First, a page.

France: App developer could not access data from Flanders despite farmers' approval

Many French farmers use the French farm management platform MyEasyFarm. However, without a digital bridge between DjustConnect and Agdatahub, some farmers were missing important data from their AVR harvesters.

A similar bottleneck, for which our transnational approach brought a similar logical solution by connecting at the level of data sharing platforms. These are two concrete examples of how we are working on our top priority: "Easing the burden on farmers is our number one priority."

One bridge for all data is our goal

Whether the initial bridges between the three data-sharing platforms will be broad enough to allow all data flows in all directions remains to be seen.

Stephanie van Weyenberg, “With these first bridges, we can also receive data from other companies via DjustConnect in Finland or France. Scalability is built in because it is crucial for a data-sharing platform. But, of course, we also want to receive data from these other platforms and offer it to our DjustConnect users, such as Flemish app developers. Some roadworks are still needed here. And we certainly don't want to limit ourselves to these three regions. Our companies operate internationally, and data traffic needs to follow just as smoothly.”

There are certainly many expansion possibilities, and there seems to be a high demand for connections between the data-sharing platforms. Europe fully supports this approach: with its Data Strategy, it aims to accelerate the data economy. This is primarily achieved by making much more data accessible within so-called data spaces. Within thematically clustered data spaces, companies and individuals can share data, access data, and process it, fully in line with EU rules and regulations. For the agricultural and food sector, we refer to this as the AgriDataSpace.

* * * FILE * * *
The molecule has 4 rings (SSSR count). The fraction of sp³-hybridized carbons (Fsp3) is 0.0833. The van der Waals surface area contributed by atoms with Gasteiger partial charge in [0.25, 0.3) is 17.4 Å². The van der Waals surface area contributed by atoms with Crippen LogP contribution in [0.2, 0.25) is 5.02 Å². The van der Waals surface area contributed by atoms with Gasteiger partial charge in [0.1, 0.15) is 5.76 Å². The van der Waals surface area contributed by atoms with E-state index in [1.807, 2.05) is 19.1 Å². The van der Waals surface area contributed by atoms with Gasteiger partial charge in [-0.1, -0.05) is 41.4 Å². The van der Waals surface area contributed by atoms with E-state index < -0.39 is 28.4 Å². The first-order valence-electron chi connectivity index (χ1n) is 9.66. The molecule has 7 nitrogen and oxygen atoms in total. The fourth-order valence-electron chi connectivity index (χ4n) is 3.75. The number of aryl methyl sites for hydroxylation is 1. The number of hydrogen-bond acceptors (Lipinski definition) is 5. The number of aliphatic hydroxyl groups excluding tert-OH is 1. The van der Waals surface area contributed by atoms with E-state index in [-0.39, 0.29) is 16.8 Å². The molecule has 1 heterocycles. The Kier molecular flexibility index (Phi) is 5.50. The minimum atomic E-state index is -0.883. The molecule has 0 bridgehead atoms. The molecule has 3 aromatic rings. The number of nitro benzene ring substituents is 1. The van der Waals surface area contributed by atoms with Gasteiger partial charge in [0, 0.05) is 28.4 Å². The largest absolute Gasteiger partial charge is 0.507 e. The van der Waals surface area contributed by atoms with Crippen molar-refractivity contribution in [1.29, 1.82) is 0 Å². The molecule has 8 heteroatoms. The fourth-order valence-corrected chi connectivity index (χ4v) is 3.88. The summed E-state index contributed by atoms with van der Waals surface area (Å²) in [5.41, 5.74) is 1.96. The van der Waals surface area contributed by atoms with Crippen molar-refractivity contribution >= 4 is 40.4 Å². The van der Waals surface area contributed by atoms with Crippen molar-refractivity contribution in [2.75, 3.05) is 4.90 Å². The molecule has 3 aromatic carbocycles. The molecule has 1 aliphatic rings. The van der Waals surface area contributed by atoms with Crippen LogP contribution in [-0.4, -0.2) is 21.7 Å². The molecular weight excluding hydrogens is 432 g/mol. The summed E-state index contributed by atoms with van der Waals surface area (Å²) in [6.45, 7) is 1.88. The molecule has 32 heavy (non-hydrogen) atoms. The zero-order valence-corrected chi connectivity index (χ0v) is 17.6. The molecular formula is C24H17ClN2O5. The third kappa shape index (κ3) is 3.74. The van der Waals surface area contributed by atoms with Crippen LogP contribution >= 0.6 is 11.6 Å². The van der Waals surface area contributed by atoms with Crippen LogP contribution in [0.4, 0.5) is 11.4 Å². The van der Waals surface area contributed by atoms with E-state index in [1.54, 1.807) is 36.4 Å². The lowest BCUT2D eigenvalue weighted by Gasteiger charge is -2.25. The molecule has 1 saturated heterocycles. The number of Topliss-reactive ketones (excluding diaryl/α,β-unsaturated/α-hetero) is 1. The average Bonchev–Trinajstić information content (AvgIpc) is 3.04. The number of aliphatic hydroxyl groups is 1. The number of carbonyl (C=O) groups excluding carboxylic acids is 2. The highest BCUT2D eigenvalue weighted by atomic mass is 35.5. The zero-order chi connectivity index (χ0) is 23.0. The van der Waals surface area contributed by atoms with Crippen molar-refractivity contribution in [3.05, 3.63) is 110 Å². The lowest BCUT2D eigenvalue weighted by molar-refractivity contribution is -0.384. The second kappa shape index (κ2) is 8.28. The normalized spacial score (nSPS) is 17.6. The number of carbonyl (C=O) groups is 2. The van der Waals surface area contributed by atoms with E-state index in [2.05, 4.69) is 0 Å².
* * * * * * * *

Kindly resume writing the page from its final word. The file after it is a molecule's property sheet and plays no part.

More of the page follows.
Sébastien Picardat, Agdatahub, “That is why, as Agdatahub, we are so pleased with these first collaborations. This way, we can show together that it can be done and how it can be done. Our goal is to work even more closely with ILVO and DataSpace Europe. From there, we aim to scale up the collaboration to other data-sharing platforms within the entire AgriDataSpace. That is why we, along with more than 30 other partners in Europe, have committed to a new European initiative to roll out this European common agricultural data space.”

The challenge of securely connecting data-sharing platforms

DjustConnect, Tritom, and Agdatahub are not the only data-sharing platforms in Europe. Although their goal is the same, these platforms often have different architectures and underlying technologies to, for instance, request the farmer's consent, identify users, make data products known, and share data. Therefore, some customisation is required to seamlessly integrate these platforms. In the new collaboration, we aim to make this initial customisation scalable.

Jaana Sinipuro, DataSpace Europe, "As the first recognised Data Space intermediary, we are delighted to be able to play a very active role. In the new collaboration, we aim to make this initial customisation scalable. We are also certainly looking for solutions within the Gaia-X trust framework."

Marko Turpeinen, 1001 Lakes, “Making these platforms technically interoperable is the first step. However, from a business perspective and especially legally, everything must be correctly arranged. A great deal of work goes into creating legally sound yet fair contracts that are clear to all users. A standardised legal framework can assist in this regard. The 'rulebook for a fair data economy' supports initiatives to make good agreements around data sharing step by step and to incorporate these into a contract.”


Many agri-food companies, which increasingly use connected devices and apps, are going international, and the data flows must follow. It looks like there will soon be even more data flows between the three platforms, and other European data-sharing platforms will also join the network. This way, we are building a European AgriDataSpace from the ground up.

If you want to know more about this topic, please don’t hesitate to contact:

Stephanie Van Weyenberg


Eva Maes


Greet Riebbels